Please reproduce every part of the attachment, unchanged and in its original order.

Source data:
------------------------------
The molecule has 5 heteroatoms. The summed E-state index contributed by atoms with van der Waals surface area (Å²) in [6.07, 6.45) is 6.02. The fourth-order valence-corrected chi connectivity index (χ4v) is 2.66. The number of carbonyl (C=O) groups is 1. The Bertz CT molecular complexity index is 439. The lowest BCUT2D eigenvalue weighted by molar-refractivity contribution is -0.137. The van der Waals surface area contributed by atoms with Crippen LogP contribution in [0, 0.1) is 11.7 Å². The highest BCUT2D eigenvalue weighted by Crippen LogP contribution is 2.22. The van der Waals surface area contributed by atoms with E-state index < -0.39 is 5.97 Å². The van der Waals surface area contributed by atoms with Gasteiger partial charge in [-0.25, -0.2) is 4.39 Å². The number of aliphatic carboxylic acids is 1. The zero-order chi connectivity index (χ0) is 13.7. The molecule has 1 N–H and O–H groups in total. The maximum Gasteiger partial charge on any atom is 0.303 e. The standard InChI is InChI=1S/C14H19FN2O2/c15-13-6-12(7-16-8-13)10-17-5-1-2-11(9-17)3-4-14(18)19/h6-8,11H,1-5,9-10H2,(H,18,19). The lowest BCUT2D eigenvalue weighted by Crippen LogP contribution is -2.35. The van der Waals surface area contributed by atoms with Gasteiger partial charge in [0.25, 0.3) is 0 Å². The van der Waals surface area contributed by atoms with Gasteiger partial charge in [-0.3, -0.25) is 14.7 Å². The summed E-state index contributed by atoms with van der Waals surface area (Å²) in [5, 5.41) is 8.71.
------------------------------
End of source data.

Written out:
The molecule has 5 heteroatoms. The summed E-state index contributed by atoms with van der Waals surface area (Å²) in [6.07, 6.45) is 6.02. The fourth-order valence-corrected chi connectivity index (χ4v) is 2.66. The number of carbonyl (C=O) groups is 1. The Bertz CT molecular complexity index is 439. The lowest BCUT2D eigenvalue weighted by molar-refractivity contribution is -0.137. The van der Waals surface area contributed by atoms with Crippen LogP contribution in [0, 0.1) is 11.7 Å². The highest BCUT2D eigenvalue weighted by Crippen LogP contribution is 2.22. The van der Waals surface area contributed by atoms with E-state index < -0.39 is 5.97 Å². The van der Waals surface area contributed by atoms with Gasteiger partial charge in [-0.25, -0.2) is 4.39 Å². The number of aliphatic carboxylic acids is 1. The zero-order chi connectivity index (χ0) is 13.7. The molecule has 1 N–H and O–H groups in total. The maximum Gasteiger partial charge on any atom is 0.303 e. The standard InChI is InChI=1S/C14H19FN2O2/c15-13-6-12(7-16-8-13)10-17-5-1-2-11(9-17)3-4-14(18)19/h6-8,11H,1-5,9-10H2,(H,18,19). The lowest BCUT2D eigenvalue weighted by Crippen LogP contribution is -2.35. The van der Waals surface area contributed by atoms with Gasteiger partial charge in [0.25, 0.3) is 0 Å². The van der Waals surface area contributed by atoms with Gasteiger partial charge in [-0.3, -0.25) is 14.7 Å². The summed E-state index contributed by atoms with van der Waals surface area (Å²) in [5, 5.41) is 8.71.